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5 financial habits to build true wealth
Straight forward advice on managing finances
 
Published Thursday, March 14, 2013
by Brandpoint

Money can be complicated. From spending and saving to making charitable donations and investing, it’s not always easy to know exactly what to do with your finances. But there are smart ways you can begin to use your money to your advantage today.

“Money itself doesn’t matter,” said award-winning financial services advisor Bruce Helmer. “It’s the people and things you love that provide real wealth in life. Using your time and money to support what you value is the foundation of a rewarding financial plan.”

Helmer is co-founder of Wealth Enhancement Group and the author of “Real Wealth: How to Make Smart Money Choices for What Matters Most to You.” He believes in a straightforward, values-based approach to managing wealth and recommends adopting the following money habits:

1. Spend it

Everyone spends money. The key is to make thoughtful choices and determine necessities versus luxuries. It’s important to take a realistic look at your priorities because necessities will vary based on your personal values. Then, determine what you need now and what can wait for the future.

Remember to avoid consumer debt and only spend what you currently have for day-to-day expenses. If you can’t pay off a credit card each month, don’t use it.

2. Save it

There are three main reasons to save: emergencies, spending and investing. Start with an emergency fund. Prior to the Great Recession, most people saved three month’s worth of expenses. Today, with continued economic instability, six months is a wiser choice. Life is unpredictable, and you never know when injury or job loss will affect your income.

How much of your income should you save? A good goal is at least 10 percent. Remember, saving and investing are different. Saving puts money in a secure place readily available to you - making it a liquid asset. Investing puts money away, allowing it to grow for future use.

3. Invest it

Investing is a key part of growing your finances and securing your future. Smart investors make it a habit to pay themselves first, meaning each payday they designate a specific amount of money to investment accounts. Remember, a long-term investment plan with consistency and stability will overcome market swings.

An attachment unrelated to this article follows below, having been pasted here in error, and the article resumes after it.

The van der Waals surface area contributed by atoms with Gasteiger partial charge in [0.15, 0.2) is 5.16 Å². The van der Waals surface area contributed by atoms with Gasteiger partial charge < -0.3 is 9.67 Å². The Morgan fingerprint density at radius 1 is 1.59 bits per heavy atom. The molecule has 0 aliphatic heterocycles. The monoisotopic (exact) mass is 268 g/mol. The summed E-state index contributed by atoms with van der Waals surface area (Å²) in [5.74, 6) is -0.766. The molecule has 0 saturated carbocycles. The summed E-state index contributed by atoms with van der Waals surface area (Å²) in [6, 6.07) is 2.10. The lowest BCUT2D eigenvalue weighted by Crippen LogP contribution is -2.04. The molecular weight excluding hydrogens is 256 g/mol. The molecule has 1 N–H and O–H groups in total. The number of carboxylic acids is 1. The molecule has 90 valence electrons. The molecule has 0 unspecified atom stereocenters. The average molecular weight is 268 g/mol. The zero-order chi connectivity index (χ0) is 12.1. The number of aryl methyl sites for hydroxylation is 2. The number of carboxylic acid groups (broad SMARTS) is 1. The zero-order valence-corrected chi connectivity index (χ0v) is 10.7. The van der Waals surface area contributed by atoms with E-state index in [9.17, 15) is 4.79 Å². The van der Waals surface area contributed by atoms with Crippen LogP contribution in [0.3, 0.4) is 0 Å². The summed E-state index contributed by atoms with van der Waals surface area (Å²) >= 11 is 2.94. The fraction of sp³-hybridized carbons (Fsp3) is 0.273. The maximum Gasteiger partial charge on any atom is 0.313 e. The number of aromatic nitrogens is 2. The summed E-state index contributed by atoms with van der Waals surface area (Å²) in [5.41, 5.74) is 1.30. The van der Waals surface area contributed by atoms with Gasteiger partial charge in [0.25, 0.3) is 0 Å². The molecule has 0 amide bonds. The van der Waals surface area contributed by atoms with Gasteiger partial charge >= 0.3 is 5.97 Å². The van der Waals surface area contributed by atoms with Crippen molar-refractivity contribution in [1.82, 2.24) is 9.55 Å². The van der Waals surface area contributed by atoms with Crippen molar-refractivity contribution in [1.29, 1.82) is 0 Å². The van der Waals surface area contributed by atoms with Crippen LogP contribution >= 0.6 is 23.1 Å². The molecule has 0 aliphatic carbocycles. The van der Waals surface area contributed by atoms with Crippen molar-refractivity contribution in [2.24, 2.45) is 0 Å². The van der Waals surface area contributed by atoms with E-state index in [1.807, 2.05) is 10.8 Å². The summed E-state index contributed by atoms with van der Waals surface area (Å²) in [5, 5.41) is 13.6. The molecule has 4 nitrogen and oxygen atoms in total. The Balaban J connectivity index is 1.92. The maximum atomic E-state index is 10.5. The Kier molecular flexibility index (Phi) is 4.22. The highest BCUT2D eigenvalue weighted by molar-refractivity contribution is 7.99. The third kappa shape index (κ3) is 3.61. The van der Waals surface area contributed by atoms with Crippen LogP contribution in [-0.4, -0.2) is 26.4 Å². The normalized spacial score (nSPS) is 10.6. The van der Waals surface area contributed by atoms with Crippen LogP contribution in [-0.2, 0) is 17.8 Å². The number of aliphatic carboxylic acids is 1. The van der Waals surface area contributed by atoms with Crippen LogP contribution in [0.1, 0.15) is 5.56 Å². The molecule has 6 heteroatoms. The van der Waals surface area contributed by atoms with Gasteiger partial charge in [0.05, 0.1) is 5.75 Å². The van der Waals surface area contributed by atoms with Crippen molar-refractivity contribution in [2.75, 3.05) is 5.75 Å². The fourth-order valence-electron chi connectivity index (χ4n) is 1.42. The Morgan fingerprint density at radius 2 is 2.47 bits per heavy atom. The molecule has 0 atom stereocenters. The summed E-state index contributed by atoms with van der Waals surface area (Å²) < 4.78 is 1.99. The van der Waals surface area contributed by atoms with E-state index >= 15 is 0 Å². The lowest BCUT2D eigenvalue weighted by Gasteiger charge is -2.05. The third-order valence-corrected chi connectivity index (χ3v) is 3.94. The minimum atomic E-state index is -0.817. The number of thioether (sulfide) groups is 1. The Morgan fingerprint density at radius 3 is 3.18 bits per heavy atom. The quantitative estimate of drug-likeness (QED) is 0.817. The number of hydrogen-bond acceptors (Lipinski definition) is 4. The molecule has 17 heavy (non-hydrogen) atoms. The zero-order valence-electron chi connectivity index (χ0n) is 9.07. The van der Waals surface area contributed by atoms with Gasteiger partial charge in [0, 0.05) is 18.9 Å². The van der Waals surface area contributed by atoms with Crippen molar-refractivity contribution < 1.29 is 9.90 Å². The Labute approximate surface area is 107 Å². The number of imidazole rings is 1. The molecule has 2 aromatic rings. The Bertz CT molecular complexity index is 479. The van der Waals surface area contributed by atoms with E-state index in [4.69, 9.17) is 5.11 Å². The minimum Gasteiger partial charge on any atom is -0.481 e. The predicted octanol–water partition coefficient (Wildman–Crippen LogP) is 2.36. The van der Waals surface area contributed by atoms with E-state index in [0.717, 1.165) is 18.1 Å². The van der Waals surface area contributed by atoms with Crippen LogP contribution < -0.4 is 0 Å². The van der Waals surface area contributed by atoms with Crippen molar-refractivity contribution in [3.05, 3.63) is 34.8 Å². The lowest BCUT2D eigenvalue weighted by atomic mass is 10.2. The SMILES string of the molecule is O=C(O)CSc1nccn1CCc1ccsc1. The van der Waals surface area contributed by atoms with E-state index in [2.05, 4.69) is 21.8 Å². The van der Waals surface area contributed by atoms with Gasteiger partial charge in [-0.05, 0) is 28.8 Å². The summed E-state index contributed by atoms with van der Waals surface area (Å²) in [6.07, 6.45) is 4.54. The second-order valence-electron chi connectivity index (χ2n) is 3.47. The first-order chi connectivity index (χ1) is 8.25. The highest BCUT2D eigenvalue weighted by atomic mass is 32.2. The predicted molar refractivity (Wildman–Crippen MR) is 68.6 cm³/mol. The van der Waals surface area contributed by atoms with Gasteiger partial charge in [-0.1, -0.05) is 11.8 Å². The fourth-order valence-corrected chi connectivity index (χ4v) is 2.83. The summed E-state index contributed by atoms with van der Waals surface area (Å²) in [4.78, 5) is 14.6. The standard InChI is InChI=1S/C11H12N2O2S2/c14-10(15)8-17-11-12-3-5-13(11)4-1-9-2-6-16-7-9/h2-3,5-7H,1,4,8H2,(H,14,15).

It is wise to start investing as soon as you can. The first step is identifying your individual goals and how much time you have to achieve them. Then talk with a trusted financial advisor about expected rate of return and risk levels of different investments to diversity your portfolio.

4. Manage your tax burden

Taxes are an often-overlooked part of financial planning. But knowing how your money will be taxed today and in the future can help you make wise decisions. It’s safe to say most people want to pay as little taxes as possible, and your decisions today will help you do that.

Balance taxable investments like CDs, money market accounts and bonds with tax-deferred investments like 401(k)s and traditional IRAs. Do not forget about the importance of tax-advantaged investments like Roth IRAs and life insurance too. Balancing these three types of taxable investments is important to a long-term financial strategy.

5. Give it away

At face value, giving money away may sound a little crazy, but sharing your wealth can be a rewarding part of a financial plan. Whether it be to a nonprofit, a faith community or to your own children, sharing money either during your lifetime or upon death is gratifying and can have many economic benefits.

Charitable donations done now are tax deductible this year, but other types of giving provide benefits in the future. For example, donating money in a will can possibly lower the estate tax liability to your heirs. Because tax laws are complex, it’s important to work with a professional who can guide you in the right direction.

Comments

Love the science..and how true...now to impliment into action..
Posted on June 6, 2013
 

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